6. Non-Western Models of Constitutionalism: Postcolonial Republicanism, Ethnocracy, and Abusive Constitutionalism
PART 2: Current Issues
7. Plurinationalism, Federalism, and Secession: Scotland and the United Kingdom
8. Discordant Parity? Constitutional Law and International Law
9. To do Or Not to do: Constitutionalising Justiciable Socioeconomic Rights
10. Comparative Constitutional and Statutory Regimes of Freedom of Information: UK, Scotland, US, New Zealand, South Africa, India, and Sri Lanka
The course will be seminar-based with a 2-hour seminar every week. Students will be given listed readings based upon current developments. They will be expected to discuss these in class, and students will be assessed on class participation.
Course Delivery Information
|Academic year 2018/19, Not available to visiting students (SS1)
|Learning and Teaching activities (Further Info)
Seminar/Tutorial Hours 20,
Programme Level Learning and Teaching Hours 4,
Directed Learning and Independent Learning Hours
|Assessment (Further Info)
|Additional Information (Assessment)
||100% coursework, consisting of 80% essay and 20% class participation.
||Students will submit an annotated structure and bibliography for their summative essay in week 4 or 5 (just before reading week, anonymised through PebblePad), for written individual feedback, and will receive more general oral feedback in class. Individual feedback will be provided in relation to the essay.
|No Exam Information
On completion of this course, the student will be able to:
- Understand comparative constitutional law as a distinctive legal field which is separate from, but informed by, other disciplines and practices;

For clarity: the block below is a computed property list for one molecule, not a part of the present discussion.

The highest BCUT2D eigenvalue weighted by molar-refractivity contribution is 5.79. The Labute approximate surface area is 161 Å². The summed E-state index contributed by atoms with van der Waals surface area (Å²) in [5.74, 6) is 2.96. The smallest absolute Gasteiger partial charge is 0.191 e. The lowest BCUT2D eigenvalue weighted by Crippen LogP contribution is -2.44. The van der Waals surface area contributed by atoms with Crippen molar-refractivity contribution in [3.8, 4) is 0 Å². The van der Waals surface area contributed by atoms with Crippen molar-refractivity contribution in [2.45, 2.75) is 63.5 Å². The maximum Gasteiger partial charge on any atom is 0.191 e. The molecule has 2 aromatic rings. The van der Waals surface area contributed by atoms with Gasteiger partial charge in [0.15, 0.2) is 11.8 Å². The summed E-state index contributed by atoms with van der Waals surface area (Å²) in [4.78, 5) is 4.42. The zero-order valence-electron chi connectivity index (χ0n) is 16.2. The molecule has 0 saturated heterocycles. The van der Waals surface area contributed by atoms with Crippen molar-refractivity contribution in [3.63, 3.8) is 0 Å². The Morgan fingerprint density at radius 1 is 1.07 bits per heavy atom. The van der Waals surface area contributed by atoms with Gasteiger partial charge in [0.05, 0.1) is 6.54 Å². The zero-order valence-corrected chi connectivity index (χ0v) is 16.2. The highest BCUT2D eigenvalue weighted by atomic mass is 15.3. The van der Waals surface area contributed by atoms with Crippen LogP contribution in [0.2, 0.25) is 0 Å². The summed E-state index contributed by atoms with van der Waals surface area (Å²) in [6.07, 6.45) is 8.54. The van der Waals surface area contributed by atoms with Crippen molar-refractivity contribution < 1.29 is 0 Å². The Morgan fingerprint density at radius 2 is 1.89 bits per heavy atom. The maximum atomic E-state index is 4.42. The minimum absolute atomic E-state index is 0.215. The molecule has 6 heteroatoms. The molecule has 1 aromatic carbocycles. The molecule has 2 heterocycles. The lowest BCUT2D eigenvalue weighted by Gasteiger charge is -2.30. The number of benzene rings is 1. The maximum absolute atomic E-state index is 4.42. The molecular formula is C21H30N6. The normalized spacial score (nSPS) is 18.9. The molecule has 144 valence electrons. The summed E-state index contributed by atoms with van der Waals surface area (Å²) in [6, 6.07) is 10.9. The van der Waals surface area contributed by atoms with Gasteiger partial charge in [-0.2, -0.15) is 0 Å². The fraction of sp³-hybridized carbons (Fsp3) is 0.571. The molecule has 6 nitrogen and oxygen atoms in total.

- Understand in depth current developments relating to areas studied in the course in a variety of constitutional systems across the world;
- Thematically map discrete areas of comparative constitutional law by linking these new developments together, and be able to discern similarities and divergences in comparative law and practice;
- Employ skills of spoken and written communication, particularly in the formation of abstract legal concepts;
- Independently read and analyse across inter-disciplinary source materials, and then construct a shared understanding by participation in the discussion.
|There is no single textbook that will cover the content of the course. However, major texts (e.g., Tushnet┐s Advanced Introduction and Oxford Handbook) and journals relevant to the course are already available in the Law Library and in most if not all cases available online. Any new resources will be acquired through the normal process via the Library Committee. Students will also be encouraged to keep abreast of new developments through the main academic blogs in the field (e.g., UK Constitutional Law Blog) and other reliable online resources (e.g., ConstitutionNet).|
|Graduate Attributes and Skills
||Students will develop the skills of working independently in the critical analysis of legal and non-legal source materials. They will gain experience in establishing the relevance of non-legal academic disciplines to understanding the formation and content of primary legal doctrines and underlying theories on comparative constitutional law and its current development. Clarity of written and spoken expression of abstract concepts will be an essential attribute to successful participation in the course. By interactive discussion, they will learn the value of shared dialogue to the formation and refinement of their thinking.
|Keywords||Comparative constitutional law,constitution making,constitutionalism,government
|Course organiser||Dr Asanga Welikala
Tel: (0131 6)50 6520
|Course secretary||Ms Tracy Noden
Tel: (0131 6)50 2053